The western spur of the Grand Teton, the second highest point in the Teton
Range, holds a curious man-made structure within a few feet of its summit.
Discovered in the course of the controversial attempt to climb the Grand Teton
on July 29,1872, it was originally described as an "enclosure" by Nathaniel P. Langford in
his now-famous 1873 article in Scribner's Monthly. This enclosure consists of
an elliptical arrangement of flat rocks placed on edge, 7 by 9 feet across and 3
feet high. This "enclosure" was most likely built by Native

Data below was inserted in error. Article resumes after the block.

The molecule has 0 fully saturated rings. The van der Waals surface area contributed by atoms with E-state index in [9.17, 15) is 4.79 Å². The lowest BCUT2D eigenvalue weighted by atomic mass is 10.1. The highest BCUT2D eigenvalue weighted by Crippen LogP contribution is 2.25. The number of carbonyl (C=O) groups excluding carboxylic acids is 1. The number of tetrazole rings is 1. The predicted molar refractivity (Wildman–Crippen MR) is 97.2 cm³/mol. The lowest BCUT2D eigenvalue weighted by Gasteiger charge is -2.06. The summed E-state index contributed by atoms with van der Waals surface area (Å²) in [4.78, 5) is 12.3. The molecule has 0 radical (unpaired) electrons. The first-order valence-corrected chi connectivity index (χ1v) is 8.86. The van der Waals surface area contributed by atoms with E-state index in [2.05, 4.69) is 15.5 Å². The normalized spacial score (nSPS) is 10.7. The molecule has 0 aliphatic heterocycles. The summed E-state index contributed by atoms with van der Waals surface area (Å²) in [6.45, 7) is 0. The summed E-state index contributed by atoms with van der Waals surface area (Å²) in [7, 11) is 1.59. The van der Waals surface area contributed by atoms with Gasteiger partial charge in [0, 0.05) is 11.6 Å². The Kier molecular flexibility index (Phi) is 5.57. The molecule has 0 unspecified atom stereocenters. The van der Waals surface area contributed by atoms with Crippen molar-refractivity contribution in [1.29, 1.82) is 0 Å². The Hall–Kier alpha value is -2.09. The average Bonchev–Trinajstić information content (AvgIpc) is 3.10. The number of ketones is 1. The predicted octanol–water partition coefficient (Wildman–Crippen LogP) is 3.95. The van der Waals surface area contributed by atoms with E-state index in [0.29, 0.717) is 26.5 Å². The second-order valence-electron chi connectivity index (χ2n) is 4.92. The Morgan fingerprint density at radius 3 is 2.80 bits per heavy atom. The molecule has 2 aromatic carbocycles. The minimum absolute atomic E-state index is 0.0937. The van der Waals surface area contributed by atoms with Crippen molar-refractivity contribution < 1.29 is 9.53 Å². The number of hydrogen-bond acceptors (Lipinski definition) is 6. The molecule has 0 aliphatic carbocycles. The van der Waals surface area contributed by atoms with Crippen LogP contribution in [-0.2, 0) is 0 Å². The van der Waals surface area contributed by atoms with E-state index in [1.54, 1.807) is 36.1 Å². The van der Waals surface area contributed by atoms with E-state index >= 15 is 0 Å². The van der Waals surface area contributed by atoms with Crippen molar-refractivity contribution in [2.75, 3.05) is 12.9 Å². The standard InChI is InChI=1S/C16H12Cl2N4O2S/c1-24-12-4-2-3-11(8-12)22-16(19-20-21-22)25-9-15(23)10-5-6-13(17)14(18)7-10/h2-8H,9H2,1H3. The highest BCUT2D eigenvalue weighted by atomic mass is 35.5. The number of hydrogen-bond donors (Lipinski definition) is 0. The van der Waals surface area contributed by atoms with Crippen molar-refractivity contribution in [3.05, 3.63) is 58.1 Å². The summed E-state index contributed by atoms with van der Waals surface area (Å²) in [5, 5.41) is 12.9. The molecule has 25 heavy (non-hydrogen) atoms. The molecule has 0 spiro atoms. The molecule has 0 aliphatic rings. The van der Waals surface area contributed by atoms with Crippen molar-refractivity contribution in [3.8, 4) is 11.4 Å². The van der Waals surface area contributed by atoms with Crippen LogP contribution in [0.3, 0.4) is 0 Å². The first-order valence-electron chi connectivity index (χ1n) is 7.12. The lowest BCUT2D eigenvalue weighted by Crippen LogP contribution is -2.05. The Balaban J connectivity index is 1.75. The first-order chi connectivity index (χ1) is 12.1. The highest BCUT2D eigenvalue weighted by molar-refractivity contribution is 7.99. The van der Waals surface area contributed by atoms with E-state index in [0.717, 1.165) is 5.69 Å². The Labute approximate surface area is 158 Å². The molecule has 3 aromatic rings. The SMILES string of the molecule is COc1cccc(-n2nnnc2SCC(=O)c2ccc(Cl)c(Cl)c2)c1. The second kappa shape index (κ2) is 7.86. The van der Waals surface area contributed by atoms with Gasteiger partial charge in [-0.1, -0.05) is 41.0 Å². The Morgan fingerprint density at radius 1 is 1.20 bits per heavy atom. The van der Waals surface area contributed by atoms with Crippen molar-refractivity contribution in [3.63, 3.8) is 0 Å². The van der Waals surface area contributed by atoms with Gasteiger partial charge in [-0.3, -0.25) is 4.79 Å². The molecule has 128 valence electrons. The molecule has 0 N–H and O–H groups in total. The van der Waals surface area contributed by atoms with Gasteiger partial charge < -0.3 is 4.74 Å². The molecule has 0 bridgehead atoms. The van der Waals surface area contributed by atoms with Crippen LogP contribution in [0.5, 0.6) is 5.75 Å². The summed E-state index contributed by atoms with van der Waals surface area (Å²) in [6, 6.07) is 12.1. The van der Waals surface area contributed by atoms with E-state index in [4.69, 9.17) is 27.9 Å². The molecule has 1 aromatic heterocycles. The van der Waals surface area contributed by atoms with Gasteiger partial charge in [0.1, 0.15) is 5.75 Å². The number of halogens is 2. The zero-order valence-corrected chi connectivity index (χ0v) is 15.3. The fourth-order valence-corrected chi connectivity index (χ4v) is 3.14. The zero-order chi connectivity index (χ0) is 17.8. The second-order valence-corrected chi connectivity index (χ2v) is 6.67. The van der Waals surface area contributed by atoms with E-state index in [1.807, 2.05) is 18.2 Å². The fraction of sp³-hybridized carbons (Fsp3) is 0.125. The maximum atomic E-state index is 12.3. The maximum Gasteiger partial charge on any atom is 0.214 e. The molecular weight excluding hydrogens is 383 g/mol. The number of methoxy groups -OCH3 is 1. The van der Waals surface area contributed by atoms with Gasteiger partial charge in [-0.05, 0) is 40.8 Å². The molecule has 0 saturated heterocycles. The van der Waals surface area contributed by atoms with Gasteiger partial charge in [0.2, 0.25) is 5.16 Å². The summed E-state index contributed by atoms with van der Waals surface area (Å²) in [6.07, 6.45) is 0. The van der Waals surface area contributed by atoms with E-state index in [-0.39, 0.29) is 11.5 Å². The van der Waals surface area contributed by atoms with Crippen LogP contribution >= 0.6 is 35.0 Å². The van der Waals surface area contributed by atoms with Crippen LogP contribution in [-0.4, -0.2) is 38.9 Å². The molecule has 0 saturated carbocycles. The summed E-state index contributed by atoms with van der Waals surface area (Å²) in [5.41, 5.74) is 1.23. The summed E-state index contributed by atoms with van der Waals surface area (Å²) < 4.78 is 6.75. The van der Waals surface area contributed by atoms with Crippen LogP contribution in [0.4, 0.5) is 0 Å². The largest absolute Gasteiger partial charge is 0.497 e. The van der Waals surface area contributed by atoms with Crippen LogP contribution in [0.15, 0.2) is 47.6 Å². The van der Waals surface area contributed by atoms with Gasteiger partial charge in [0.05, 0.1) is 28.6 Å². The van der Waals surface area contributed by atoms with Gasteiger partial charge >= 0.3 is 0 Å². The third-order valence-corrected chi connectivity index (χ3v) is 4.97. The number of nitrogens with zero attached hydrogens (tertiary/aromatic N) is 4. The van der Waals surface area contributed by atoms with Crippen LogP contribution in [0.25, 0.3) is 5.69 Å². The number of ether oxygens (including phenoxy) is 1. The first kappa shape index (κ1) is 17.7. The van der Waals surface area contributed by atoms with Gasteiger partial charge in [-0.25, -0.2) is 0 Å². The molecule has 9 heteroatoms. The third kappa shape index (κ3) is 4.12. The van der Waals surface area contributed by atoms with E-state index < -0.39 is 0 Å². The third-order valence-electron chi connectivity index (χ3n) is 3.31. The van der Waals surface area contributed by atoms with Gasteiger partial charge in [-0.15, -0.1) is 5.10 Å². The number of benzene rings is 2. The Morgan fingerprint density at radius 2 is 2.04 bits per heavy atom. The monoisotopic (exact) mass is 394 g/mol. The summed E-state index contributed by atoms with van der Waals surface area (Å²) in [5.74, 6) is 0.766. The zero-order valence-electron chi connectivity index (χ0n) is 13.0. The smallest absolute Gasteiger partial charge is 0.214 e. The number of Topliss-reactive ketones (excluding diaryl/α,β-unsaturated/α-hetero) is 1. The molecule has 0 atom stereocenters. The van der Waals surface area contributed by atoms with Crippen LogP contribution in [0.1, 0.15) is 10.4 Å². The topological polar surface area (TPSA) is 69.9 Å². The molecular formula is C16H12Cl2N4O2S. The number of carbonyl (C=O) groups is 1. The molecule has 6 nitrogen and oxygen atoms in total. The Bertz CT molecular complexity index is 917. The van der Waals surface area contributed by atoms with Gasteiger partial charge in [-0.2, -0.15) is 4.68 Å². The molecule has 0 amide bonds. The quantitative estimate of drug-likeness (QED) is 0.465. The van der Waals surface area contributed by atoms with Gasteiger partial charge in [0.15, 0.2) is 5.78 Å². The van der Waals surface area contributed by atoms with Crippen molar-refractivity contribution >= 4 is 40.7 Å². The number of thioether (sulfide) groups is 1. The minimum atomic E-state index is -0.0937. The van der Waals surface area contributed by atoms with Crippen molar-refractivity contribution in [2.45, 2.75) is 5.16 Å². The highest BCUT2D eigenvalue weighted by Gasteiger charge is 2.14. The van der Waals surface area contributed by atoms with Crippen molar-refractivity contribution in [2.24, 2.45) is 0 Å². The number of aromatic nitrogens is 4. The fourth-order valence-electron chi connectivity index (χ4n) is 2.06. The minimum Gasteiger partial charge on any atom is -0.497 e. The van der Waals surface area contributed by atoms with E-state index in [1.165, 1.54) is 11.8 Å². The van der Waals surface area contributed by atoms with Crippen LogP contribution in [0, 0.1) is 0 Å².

Americans at a time ancient or recent (19th century), perhaps as a part of a "visionquest" or
other ceremony. Today, the Enclosure not only offers the non-technical climber
a summit second only to the Grand Teton, but dozens of multi-pitch alpine and
mixed routes for the seasoned alpinist.
Climbing and mountaineering are inherently dangerous pursuits. This website is not a substitute for good judgment. Route conditions and photos will be updated whenever possible, but ulimately the responsibility rests with you and your partners while in the Tetons. Please stop in and see us at the Jenny Lake Ranger Station when you're in town, or give us a call at 307.739.3343, 8-5pm MST during the peak of the summer.